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(Shrubs) "There is no difference on penetration (the relevant measure of suitability for tall plants) between HID or fluorescent lighting, provided that both have suitable reflector systems and both are of the same power."

(Lermer) With t-8 fluorescent tubes, I don't think you're going to get more than 3000 foot candles. With the t-5 high output tubes, you get more intensity and can grow fine up to about 1'. However, 4300 foot candles is usually preferable, and in cases 5500 is optimum. To get these higher light intensities indoors, I think you need to go to HID lighting. The 400w Ceramic Metal Halide has far more intensity and can do fine up to about 2.5'. A point source tends to be more intense, and distribution can be improved by multiple points of light and/or moving the lights. Multiple points of light would increase the number of angles, and overlap the light footprints (much as banks of fluorescent lights work better than a single fluorescent tube).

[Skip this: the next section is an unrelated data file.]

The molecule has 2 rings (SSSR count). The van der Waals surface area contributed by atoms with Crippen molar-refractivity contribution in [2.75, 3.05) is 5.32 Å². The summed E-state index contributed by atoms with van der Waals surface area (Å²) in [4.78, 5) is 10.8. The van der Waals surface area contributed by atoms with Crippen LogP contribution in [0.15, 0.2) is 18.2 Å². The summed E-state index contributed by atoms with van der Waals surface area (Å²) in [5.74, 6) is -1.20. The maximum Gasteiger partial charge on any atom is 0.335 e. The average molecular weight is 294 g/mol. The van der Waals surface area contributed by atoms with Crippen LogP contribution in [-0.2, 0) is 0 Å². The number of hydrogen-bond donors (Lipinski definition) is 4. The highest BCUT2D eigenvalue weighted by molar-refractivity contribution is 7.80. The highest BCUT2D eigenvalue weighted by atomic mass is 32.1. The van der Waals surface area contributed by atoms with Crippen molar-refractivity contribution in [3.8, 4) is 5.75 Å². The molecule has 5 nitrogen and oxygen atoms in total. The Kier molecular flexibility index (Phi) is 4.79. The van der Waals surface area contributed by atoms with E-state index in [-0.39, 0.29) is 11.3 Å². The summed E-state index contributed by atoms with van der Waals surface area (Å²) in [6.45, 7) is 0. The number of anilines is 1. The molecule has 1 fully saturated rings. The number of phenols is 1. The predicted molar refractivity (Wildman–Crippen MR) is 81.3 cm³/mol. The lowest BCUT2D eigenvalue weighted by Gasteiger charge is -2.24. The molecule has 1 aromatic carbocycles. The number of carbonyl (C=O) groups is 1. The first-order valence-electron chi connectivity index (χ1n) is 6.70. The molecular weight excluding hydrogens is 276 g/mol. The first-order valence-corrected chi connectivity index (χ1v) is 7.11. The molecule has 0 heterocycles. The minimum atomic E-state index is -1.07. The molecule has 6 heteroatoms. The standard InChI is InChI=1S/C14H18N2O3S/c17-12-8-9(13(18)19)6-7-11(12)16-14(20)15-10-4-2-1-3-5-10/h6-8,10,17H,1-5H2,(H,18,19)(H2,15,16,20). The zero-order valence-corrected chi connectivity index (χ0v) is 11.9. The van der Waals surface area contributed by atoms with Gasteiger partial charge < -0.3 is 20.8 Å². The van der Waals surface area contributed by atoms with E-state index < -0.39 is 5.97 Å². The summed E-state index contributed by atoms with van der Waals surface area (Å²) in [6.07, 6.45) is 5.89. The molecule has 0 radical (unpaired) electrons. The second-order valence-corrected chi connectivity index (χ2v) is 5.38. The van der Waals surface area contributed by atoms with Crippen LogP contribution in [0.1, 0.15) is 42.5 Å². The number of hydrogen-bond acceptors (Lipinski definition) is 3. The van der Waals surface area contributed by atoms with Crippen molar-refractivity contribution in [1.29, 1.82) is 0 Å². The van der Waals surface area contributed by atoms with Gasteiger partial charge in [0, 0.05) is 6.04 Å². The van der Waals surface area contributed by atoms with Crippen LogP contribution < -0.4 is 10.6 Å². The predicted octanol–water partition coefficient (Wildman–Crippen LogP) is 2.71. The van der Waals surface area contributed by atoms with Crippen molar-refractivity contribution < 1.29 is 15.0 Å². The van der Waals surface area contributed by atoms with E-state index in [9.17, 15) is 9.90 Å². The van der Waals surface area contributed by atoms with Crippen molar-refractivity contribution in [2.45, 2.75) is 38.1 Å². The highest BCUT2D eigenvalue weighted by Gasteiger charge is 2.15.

(Shrubs) "Metal halides are most efficient at around 400W, but have good efficiency from 250W-1000W."

(Lermer) That depends on how you measure efficiency, and the type of reflector. Clearly, 1000w Metal Halide has more lumens per watt than 400w, with a similar spectrum. However it's better to use more points of light because that results in more even distribution of light and fewer shadows on leaf surfaces. Given limitations on total power consumption, and better bulb selection at 400w, I recommend (in most cases) multiple 400w lights. Generally the best 400w light is the Ceramic Metal Halide, not the standard quartz metal halide. CMH has been thoroughly field-tested, and for indoor use is about twice as efficient as standard MH and 50% more efficient than HPS.

    Bookmark   December 20, 2007 at 8:34PM